By John DiMotto
In the seventh and final phase of a jury trial, the jury deliberations, the jury finally gets the opportunity to discuss the evidence and the law and, using their common sense and long experiences in life, return a verdict.
In most of my juries we have selected one extra juror, and before deliberations can begin one juror must be excused. This occurs "by lot." Years ago, in the 1970's, when more than 12 people were selected to serve on a jury there were two tiers of jurors. First, you had the "regular" panel of 12 and then you had a designated alternate or two. The regular jurors knew they were "regular" and the alternate knew he/she was the "second class" juror - one who would play no role unless a "regular" juror was struck prior to deliberations. This process sent a poor message to the alternate. In the 1980's this was changed. Now when you select a jury of more than 12, all jurors are on the same level. All have the same "investment" in the trial. Only at the end of closing arguments and instructions is one juror excused and then the remaining 12 can begin deliberations. While it is often disappointing to the juror who is struck, this process keeps all jurors "into" the trial to the end.
In my final instructions, I give the jurors some parameters to guide them in their deliberations.
1) I usually make the decision that, on my own, I will not provide them with any exhibits when the jury begins deliberations, and I tell them this fact. It is my belief that I should not give them some exhibits and not others because this might give them the impression that what I give them is more important than what I don't give them. I tell them this and also tell them that if they do want to see any exhibit all they have to do is ask and in most instances they will get the exhibit. However, I also tell them that if the exhibit they want to see is one not appropriate for the jury room (ie. voluminous medical records of which only a few pages were used) they won't get it but can still consider it to the extent it was used during trial. I tell the jury that it is my belief that if they know they can ask for an exhibit and don't ask, that tells me they don't need it in the jury room.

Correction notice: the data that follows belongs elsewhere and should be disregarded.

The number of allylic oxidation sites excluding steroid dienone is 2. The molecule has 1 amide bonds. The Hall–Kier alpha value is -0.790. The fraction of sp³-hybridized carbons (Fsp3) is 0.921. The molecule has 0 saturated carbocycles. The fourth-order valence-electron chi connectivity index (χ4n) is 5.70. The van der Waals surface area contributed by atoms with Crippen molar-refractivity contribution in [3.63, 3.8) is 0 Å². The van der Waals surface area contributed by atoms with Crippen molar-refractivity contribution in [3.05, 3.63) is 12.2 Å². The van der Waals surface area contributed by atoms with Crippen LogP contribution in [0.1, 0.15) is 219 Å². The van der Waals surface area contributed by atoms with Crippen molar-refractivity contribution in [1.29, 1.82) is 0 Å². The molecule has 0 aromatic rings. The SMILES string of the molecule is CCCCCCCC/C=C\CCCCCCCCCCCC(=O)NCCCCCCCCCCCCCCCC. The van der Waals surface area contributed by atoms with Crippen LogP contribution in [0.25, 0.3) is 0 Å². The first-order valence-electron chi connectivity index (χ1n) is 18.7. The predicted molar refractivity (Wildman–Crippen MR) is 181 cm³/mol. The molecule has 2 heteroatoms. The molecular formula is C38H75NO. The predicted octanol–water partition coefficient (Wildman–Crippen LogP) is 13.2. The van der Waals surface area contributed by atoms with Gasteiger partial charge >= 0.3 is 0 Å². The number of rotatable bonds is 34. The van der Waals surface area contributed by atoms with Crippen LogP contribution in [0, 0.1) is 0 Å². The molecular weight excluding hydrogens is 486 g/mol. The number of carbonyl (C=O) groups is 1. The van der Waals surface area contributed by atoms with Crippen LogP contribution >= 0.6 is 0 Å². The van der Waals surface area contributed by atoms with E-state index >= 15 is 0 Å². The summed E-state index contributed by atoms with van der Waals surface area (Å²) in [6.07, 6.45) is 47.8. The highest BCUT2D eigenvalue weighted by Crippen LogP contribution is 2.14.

2) I have a law clerk who is the liaison between the jury and the court/attorneys during deliberations and I tell the jury that if they need anything, they can use our buzzer system to call for the law clerk and give him/her their request. This usually pertains to requests for exhibits, question for the court, requests for food or beverages, etc.
3) If the jury has a question or request, I tell them that I will discuss it with the attorneys before I take action.
4) Any questions or requests made by the jury are dealt with on the record with the attorneys before a response is made unless the attorneys make themselves incommunicado with the jury. If that happens, I tell the attorneys that I will deem this circumstance to be a waiver by them to giving input in how I deal with the request/question. I do this in civil, not criminal cases.
Once the jury reaches a verdict, we convene in open court and read the verdict. I routinely individually poll the jury once the verdict is read to ensure it is the verdict of the jury. The jury is then excused with my gratitude for their service.
Before the jury leaves the jury room, I usually stop in to personally thank each of them for their service and inquire if they have any questions about the process that I can answer. I do not want to get into specifics about the case since there may be motions after verdict, but I generally speak with the jury about their experience and what I can do to enhance the experience for future juries. I also tell them that now the case is over and they can talk to anyone in the world about their service - in person or on line via social networking.
The bottom line is this. Our jury system WORKS because of the willingness of people to step up and answer the call of jury service. Our jury system is the best in the world because of the people who serve.